BNPB spokesman Sutopo Purwo Nugroho said on Twitter the Jambi task force was working to extinguish a fire covering an area of 10 hectares (25 acres).

Nugroho also said authorities had found one area in Jambi that had been “intentionally” burned by its owner.

The number of hotspots had increased to 239 by July 30, from 173 hotspots three days earlier, according to the BNPB. The hotspots were seen mostly on Kalimantan, the Indonesian portion of Borneo island, with some also on Sumatra and Java island.

The agency had previously warned that the threat of forest fires would escalate, with the dry season expected to peak in September.

Indonesia is regularly hit by forest fires, which can result in choking smoke blowing across to neighbouring countries like Singapore and Malaysia.

The sprawling Southeast Asian archipelago suffered some of its worst forest fires in 2015, hitting Sumatra and Kalimantan.

The World Bank, citing government data, said 2.6 million hectares (6.4 million acres) of land in Indonesia burned between June and October 2015, causing $16 billion of estimated economic damage.

Draining and conversion of peatland, often driven by palm oil plantations, contributed to the intensity of haze from the fires, the World Bank said.



The Straits Times, 04 August , 2017


Indonesia military, police declare war on monkeys


BOYOLALI (THE JAKARTA POST/ASIA NEWS NETWORK) – Over the next week, some areas in Boyolali regency, Central Java, may resemble war zones, as hundreds of police and military personnel armed with rifles are deployed with orders to shoot on sight.

The targets, however, will not be desperate drug dealers or merciless terrorists, but monkeys.

Residents and the authorities seem to have lost patience in the face of repeated raids by wild macaques on farms and houses in the past few months.

Havoc has been wreaked on corn and fruit and vegetable crops. Houses have been looted and people attacked.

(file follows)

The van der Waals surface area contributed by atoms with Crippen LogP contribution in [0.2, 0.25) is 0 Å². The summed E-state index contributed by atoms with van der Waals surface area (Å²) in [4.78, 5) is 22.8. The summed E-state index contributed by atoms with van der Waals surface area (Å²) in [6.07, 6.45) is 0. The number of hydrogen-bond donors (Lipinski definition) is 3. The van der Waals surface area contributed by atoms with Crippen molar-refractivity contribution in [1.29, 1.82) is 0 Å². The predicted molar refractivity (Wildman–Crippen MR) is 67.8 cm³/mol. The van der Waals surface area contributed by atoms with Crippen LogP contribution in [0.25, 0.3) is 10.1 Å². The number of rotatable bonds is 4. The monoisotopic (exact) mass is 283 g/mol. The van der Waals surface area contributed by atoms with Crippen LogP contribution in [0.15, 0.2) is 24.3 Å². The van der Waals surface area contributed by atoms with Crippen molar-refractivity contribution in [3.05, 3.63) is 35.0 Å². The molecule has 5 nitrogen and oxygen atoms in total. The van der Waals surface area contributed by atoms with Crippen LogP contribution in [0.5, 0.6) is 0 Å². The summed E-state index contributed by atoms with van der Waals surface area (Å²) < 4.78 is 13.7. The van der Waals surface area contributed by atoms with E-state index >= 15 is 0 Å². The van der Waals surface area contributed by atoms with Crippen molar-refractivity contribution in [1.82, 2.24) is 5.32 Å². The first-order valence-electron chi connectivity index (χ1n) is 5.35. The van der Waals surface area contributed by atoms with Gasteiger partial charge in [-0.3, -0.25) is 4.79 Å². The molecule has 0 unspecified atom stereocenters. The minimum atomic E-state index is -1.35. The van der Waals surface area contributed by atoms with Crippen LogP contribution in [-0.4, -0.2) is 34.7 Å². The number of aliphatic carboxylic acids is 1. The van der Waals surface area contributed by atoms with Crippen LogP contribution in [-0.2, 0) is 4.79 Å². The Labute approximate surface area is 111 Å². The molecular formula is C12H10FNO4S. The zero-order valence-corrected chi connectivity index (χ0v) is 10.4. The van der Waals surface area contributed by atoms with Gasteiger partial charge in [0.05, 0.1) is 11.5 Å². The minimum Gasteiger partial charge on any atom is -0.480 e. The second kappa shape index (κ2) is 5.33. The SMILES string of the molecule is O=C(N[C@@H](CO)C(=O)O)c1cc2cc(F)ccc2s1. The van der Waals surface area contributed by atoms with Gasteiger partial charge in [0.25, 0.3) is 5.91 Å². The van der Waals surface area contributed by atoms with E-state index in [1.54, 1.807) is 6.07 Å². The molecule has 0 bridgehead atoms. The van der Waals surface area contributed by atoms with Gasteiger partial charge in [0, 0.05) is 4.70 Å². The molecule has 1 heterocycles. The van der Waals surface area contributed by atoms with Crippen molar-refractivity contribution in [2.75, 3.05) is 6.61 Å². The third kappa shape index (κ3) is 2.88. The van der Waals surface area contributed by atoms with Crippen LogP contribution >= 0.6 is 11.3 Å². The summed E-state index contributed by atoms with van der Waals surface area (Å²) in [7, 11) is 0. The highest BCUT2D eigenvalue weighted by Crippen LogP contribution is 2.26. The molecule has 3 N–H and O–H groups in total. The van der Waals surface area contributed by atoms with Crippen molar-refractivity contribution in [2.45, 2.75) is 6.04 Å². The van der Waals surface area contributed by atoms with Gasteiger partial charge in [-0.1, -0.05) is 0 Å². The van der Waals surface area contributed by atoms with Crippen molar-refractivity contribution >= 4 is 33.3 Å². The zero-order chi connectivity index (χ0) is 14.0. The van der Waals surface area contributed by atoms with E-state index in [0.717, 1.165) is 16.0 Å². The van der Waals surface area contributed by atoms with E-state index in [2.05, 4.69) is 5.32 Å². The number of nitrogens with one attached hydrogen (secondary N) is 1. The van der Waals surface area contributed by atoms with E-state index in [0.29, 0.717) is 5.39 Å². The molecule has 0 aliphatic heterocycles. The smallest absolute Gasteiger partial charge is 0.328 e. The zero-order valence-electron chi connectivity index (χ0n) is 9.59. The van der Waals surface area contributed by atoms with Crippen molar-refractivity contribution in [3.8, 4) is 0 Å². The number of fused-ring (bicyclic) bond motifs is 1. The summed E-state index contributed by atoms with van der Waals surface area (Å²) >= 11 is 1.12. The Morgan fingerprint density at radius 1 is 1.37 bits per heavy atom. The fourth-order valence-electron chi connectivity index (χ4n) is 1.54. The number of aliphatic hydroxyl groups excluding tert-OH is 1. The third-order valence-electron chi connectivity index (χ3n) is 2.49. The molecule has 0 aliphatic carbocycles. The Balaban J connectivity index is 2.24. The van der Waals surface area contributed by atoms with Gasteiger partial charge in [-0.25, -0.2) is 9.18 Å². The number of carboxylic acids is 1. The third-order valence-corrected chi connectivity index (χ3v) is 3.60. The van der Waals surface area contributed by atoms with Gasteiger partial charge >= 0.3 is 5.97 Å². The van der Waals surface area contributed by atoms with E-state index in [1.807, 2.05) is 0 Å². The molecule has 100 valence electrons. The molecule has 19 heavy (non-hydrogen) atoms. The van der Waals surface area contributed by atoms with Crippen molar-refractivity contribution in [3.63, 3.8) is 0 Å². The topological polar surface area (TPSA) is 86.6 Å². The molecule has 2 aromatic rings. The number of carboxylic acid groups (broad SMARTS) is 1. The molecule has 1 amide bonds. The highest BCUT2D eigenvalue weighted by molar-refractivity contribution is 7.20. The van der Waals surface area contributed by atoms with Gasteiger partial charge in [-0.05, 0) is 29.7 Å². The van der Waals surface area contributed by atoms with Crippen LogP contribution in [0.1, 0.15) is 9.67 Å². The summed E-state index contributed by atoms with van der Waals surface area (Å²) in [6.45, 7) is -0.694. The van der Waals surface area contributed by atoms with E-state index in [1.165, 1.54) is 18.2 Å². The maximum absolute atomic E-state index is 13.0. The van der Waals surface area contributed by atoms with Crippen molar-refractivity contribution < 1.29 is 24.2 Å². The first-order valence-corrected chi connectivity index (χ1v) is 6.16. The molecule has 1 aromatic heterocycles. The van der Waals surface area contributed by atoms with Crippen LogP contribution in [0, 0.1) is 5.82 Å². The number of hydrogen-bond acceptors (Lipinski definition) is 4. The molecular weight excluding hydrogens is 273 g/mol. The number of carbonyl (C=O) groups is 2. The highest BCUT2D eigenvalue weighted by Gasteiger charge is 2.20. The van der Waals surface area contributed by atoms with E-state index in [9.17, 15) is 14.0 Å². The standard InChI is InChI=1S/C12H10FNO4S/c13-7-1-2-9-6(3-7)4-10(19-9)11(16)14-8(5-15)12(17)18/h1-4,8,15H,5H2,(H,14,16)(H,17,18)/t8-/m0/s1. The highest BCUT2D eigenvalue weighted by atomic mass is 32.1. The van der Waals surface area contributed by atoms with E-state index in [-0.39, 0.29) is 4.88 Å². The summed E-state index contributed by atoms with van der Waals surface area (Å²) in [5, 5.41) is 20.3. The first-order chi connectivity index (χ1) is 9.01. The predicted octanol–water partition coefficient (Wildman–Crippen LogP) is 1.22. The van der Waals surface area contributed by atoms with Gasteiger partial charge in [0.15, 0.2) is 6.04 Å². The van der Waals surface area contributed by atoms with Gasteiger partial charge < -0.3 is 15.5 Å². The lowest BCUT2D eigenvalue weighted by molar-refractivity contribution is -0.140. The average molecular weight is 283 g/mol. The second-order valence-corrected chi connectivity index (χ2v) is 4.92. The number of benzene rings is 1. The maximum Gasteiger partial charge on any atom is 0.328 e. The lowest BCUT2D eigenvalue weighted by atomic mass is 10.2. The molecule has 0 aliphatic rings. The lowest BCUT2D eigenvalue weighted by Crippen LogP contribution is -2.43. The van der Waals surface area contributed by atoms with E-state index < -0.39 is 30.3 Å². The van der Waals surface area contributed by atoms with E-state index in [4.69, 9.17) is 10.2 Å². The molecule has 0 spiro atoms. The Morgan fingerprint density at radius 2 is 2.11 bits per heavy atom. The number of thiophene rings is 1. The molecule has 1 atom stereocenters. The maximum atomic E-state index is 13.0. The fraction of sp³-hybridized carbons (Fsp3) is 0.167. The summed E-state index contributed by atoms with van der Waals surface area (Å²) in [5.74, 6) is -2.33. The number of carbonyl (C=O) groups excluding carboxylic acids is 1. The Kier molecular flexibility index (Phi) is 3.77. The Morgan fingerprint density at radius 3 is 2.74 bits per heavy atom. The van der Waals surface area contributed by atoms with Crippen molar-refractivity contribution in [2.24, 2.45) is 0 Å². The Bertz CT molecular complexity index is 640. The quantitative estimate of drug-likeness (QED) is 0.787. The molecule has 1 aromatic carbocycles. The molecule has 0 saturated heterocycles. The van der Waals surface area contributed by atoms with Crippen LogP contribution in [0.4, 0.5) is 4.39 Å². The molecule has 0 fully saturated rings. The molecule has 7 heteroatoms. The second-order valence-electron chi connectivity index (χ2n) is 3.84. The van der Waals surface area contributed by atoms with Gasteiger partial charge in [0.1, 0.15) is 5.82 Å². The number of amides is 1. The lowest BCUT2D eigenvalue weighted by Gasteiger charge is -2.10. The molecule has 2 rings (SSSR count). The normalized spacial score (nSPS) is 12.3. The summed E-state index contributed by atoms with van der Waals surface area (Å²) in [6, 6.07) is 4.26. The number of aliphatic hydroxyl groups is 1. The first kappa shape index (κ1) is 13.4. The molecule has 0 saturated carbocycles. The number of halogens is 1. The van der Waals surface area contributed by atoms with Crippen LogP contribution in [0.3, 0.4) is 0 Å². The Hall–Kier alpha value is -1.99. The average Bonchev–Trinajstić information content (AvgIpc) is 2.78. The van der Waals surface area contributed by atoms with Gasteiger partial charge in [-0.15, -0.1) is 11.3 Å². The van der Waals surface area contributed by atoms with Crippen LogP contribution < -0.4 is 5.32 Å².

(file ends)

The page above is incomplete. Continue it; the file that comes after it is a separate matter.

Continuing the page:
More than 100 shooters from the army and the police, as well as members of the Association of Indonesian Shooters (Perbakin) have been sent to hunt down the primates.

“This operation is not intended to kill, let alone exterminate the monkeys, but we do aim to secure people’s farms and residences,” Karanggede Police chief Adjunct Commissioner Margono said, adding that they would use non-lethal rounds to shoot the animals.

The shooters were deployed on Thursday (Aug 3) and are to work there for a week. Their operation will cover at least five villages in Sendang subdistrict, Karanggede.

“Today we combed locations frequently visited by the monkeys. We really hope this operation will be successful, because the money attacks have terrorised the people,” Mr Margono said.

Locals tried to get rid of the monkeys by using wooden and bamboo sticks, but the animals kept coming back. They also tried to fence their fields with nets, only to find out that the monkeys damaged the nets.

The monkeys have lost their fear of humans, said Mr Purwanto, from Karanggede.

“The more we try to get rid of them, the more aggressive the monkeys become. They leave but come back minutes later in much bigger numbers,” he said.

At least 13 people, mostly children and senior citizens, have fallen victim to monkey attacks.

“The latest victim was Parmo, 82, who was attacked on Tuesday and sustained severe injuries,” said Sendang subdistrict head Sukimin.

Mr Sukimin said Mr Parmo was using a stick to try to beat off a troop of monkeys that was approaching his chicken cage but the animals ran amok and fought back furiously. The grandfather received 42 stitches on his arms and chest.

Animal activist Ning Hening criticised the shooting operation and said it would not address the problem.

“A similar approach has been adopted in other regions, but the monkeys keep coming back when they are hungry,” Ms Hening said.

Ms Hening suggested the use of wet chicken manure, put along the monkeys’ usual routes, as a better way to get rid of monkeys without injuring them.

“Monkeys do not like the smell of chicken manure. They will leave once they smell it. Farmers have applied this approach for ages,” Ms Hening said.

Another way is by painting one of the monkeys entirely red and releasing it back to its habitat.

“Other monkeys will run terrified once they see the red-painted monkey, thinking that it does not belong to their troop.” Ms Hening said.

“Such traditional ways are more humane than shooting them.”

Residents say monkey attacks recur every dry season but this time the monkeys seem to be more aggressive. They blame the situation on damage to the forests on the slopes of Mount Merapi that are the natural habitat of the primates.